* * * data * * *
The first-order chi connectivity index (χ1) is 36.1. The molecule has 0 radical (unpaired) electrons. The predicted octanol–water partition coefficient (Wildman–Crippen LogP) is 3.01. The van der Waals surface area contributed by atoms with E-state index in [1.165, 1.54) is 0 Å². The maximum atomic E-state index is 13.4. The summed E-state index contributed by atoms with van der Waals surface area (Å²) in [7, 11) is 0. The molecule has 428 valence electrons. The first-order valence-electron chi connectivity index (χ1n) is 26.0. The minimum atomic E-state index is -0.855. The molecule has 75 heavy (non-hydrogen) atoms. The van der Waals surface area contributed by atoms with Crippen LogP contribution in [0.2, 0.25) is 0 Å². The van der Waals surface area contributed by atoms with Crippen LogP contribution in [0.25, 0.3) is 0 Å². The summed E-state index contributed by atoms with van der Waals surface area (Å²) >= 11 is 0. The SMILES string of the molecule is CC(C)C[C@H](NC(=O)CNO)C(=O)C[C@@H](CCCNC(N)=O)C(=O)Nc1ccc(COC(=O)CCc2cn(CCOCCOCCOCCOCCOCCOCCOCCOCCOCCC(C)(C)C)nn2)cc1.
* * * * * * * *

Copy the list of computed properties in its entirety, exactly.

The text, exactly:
The first-order chi connectivity index (χ1) is 36.1. The molecule has 0 radical (unpaired) electrons. The predicted octanol–water partition coefficient (Wildman–Crippen LogP) is 3.01. The van der Waals surface area contributed by atoms with E-state index in [1.165, 1.54) is 0 Å². The maximum atomic E-state index is 13.4. The summed E-state index contributed by atoms with van der Waals surface area (Å²) in [7, 11) is 0. The molecule has 428 valence electrons. The first-order valence-electron chi connectivity index (χ1n) is 26.0. The minimum atomic E-state index is -0.855. The molecule has 75 heavy (non-hydrogen) atoms. The van der Waals surface area contributed by atoms with Crippen LogP contribution in [0.2, 0.25) is 0 Å². The van der Waals surface area contributed by atoms with Crippen LogP contribution in [0.25, 0.3) is 0 Å². The summed E-state index contributed by atoms with van der Waals surface area (Å²) >= 11 is 0. The SMILES string of the molecule is CC(C)C[C@H](NC(=O)CNO)C(=O)C[C@@H](CCCNC(N)=O)C(=O)Nc1ccc(COC(=O)CCc2cn(CCOCCOCCOCCOCCOCCOCCOCCOCCOCCC(C)(C)C)nn2)cc1.